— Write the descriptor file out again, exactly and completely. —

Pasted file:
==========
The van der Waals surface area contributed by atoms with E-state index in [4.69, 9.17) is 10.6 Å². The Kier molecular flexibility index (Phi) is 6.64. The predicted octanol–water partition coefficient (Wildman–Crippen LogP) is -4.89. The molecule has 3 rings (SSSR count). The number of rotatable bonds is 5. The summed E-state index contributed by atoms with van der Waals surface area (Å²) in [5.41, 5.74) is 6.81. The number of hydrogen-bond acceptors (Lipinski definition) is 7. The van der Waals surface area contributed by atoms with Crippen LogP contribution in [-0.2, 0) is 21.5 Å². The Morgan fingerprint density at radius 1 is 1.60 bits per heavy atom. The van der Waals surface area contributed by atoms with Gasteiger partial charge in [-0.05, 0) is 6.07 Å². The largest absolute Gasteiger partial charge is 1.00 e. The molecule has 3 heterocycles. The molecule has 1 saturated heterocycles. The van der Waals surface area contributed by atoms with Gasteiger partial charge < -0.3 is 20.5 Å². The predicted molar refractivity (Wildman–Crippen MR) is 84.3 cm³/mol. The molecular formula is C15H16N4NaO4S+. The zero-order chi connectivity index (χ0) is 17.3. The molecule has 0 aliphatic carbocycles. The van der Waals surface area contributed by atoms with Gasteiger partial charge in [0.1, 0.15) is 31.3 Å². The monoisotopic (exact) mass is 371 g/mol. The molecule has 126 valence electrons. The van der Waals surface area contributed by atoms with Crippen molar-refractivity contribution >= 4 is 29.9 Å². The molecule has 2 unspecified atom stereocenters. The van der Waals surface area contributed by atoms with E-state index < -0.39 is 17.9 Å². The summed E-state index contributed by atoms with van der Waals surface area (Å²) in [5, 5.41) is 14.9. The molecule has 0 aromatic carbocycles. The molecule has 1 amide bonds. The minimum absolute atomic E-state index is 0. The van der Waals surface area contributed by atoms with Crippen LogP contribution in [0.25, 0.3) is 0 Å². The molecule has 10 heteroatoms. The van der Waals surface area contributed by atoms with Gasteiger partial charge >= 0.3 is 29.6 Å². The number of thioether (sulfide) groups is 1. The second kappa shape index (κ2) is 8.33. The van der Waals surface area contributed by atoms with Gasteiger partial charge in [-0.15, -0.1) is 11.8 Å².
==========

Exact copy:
The van der Waals surface area contributed by atoms with E-state index in [4.69, 9.17) is 10.6 Å². The Kier molecular flexibility index (Phi) is 6.64. The predicted octanol–water partition coefficient (Wildman–Crippen LogP) is -4.89. The molecule has 3 rings (SSSR count). The number of rotatable bonds is 5. The summed E-state index contributed by atoms with van der Waals surface area (Å²) in [5.41, 5.74) is 6.81. The number of hydrogen-bond acceptors (Lipinski definition) is 7. The van der Waals surface area contributed by atoms with Crippen LogP contribution in [-0.2, 0) is 21.5 Å². The Morgan fingerprint density at radius 1 is 1.60 bits per heavy atom. The van der Waals surface area contributed by atoms with Gasteiger partial charge in [-0.05, 0) is 6.07 Å². The largest absolute Gasteiger partial charge is 1.00 e. The molecule has 3 heterocycles. The molecule has 1 saturated heterocycles. The van der Waals surface area contributed by atoms with Gasteiger partial charge < -0.3 is 20.5 Å². The predicted molar refractivity (Wildman–Crippen MR) is 84.3 cm³/mol. The molecular formula is C15H16N4NaO4S+. The zero-order chi connectivity index (χ0) is 17.3. The molecule has 0 aliphatic carbocycles. The van der Waals surface area contributed by atoms with Gasteiger partial charge in [0.1, 0.15) is 31.3 Å². The monoisotopic (exact) mass is 371 g/mol. The molecule has 126 valence electrons. The van der Waals surface area contributed by atoms with Crippen molar-refractivity contribution >= 4 is 29.9 Å². The molecule has 2 unspecified atom stereocenters. The van der Waals surface area contributed by atoms with E-state index < -0.39 is 17.9 Å². The summed E-state index contributed by atoms with van der Waals surface area (Å²) in [5, 5.41) is 14.9. The molecule has 0 aromatic carbocycles. The molecule has 1 amide bonds. The minimum absolute atomic E-state index is 0. The van der Waals surface area contributed by atoms with Crippen LogP contribution in [0.25, 0.3) is 0 Å². The molecule has 10 heteroatoms. The van der Waals surface area contributed by atoms with Gasteiger partial charge >= 0.3 is 29.6 Å². The number of thioether (sulfide) groups is 1. The second kappa shape index (κ2) is 8.33. The van der Waals surface area contributed by atoms with Gasteiger partial charge in [-0.15, -0.1) is 11.8 Å².